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Markets still trending upward but a correction looms

So far, it’s been a big year for investors, and the second half of 2017 should be similar – a strong one although the market could correct a bit.

Financial advisers are optimistic that the positive trends of the year’s first half will continue, barring any unforeseen events and with perhaps slight adjustments in the market. Those latter modifications could occur as reality replaces expectations created by the Trump administration and as the Federal Reserve increases benchmark funds rates.

“Expectations drive stock markets in advance of reality, and we may see a reality adjustment in the second half,” said Jonathan Moyer, financial adviser Moyer Insurance & Financial Solutions of Reading.

Michael Joyce, president of JoycePayne Partners of Bethlehem, also sees a good chance for a correction in the financial markets.

“However, at this point we don’t believe that a correction in the markets would be the beginning of a bear market, so we would likely ride out any correction that occurs in the near-term,” Joyce said.

Timothy Roof, assistant vice president with Valley National Financial Advisors in Bethlehem, also talked about the possibility of a short-term setback.

“If tax reform doesn’t meet expectations, we may experience a short-term pullback in the equity markets as volatility has been quite muted thus far in 2017,” Roof said. “As long as the consumer remains healthy, interest rates remain favorable, and earnings growth meets or exceeds expectations, the positive stock market trend can remain in place.”


Moyer said the Federal Reserve is expected to increase its benchmark funds rate, which may result in an increase in the interest rates on savings, bonds, loans and certificates of deposit.

“With the caveat that it took me six years to be partially right on interest rates, I think interest rates could drift modestly higher – especially if U.S. economic growth accelerates in the latter part of the year,” Joyce said.

With slightly higher interest rates, there could be a whiff of inflation, Joyce said.

“Real wages are increasing,” he said. “We’re not talking about 1979-1980 type of inflation but modestly higher than the past decade.”


Consumer and investor sentiment is the strongest in years.

“Labor markets are tight, and there are real wage increases that are occurring, which bodes well for continued strength in consumer spending. Business investment, which had been abysmal, is showing signs of improvement,” Joyce said.

“Of course, you can have too much of a good thing because a pickup in in economic growth could also lead to more inflation, which, in turn, could beget interest rates that rise faster than the markets currently have priced in.”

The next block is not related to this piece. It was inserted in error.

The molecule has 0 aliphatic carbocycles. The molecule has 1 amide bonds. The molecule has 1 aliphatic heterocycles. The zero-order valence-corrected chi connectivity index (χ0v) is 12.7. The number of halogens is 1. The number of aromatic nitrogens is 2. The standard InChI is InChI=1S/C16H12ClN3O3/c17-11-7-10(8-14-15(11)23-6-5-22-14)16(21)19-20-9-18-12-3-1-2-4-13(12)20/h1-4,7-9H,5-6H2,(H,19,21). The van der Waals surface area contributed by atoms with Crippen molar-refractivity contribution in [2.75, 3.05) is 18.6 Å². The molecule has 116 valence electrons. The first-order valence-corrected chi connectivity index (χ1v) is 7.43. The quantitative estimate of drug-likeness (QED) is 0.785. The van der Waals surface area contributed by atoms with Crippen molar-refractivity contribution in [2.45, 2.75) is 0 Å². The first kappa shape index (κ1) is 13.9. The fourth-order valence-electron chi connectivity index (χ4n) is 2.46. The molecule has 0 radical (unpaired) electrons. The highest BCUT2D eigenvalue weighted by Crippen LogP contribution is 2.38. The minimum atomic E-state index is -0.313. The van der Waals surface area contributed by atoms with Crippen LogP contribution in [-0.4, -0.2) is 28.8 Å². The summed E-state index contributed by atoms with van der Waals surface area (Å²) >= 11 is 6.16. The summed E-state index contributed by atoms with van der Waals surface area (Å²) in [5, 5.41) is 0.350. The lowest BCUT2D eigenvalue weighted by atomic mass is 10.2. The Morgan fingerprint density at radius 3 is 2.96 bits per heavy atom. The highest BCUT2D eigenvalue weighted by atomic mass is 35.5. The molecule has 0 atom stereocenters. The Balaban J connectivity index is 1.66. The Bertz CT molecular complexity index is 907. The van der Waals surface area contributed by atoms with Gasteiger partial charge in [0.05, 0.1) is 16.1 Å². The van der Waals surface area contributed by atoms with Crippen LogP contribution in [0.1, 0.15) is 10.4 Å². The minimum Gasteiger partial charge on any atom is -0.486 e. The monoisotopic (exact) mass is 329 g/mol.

The VIX index, which is considered the “Fear Index” by many investors, has been low for a while.

“While it can continue to be low into the future, our view is that many good things [strong corporate earnings, tax reform, etc.] are priced into the market already, and policy missteps or an exogenous shock to the system could cause the market to pause or go into reverse,” said Kevin Karpuk of Cornerstone Advisors Asset Management LLC in Bethlehem.

“Unlike in prior market resets, there doesn’t appear to be the large financial imbalances in the system that would cause a meltdown that would not find a bottom at a painful, but reasonable level,” he added.

“Most companies have relatively strong balance sheets, which investors would find attractive at discounts from today’s price levels.”


For decades, U.S. stocks have outperformed non-U.S. stocks. However, that did not occur in the first half of the year.

That may continue in the second half, Moyer said, cautioning that everything is cyclical.

“International equity valuations still look attractive relative to the U.S. stock market,” Joyce said, “and investors would do well to have appropriate amounts allocated there.”


In the second half of 2017, investors should keep an eye on the progress of fiscal reform, corporate earnings and geopolitical events.

“If fiscal policy is able to deliver pro-growth reforms, it could help accelerate the pace of growth,” Roof said.

Advisers also are concerned about geopolitical risks such as the uncertainty of historical trade relationships.

“We don’t know where that will go,” Moyer said. “Throw in the uncertainty of North Korea and development of nuclear weaponry.”


Karpuk noted the importance of the Fed.

“The economy is sluggishly growing now, but if the Fed doesn’t maintain good balance in their goals of low inflation and low unemployment or the federal government can’t come to amicable solutions on the budget, debt limit, etc., there could be heightened risks in the market,” Karpuk said.

“On the flip side, if the consumer continues to spend and corporate earnings meet or exceed expectations, we can see continued profits in the market. Of course, in a year, there will be something that we didn’t discuss here that will impact the markets either positively or negatively.”


Joyce cautioned about fixation on politics and the happenings in Washington.

“However, politics and policy speculation will have less impact – whether good or bad – than most people believe they will,” he said.

“At the end of the day, fundamental economic factors will have a more meaningful impact.”

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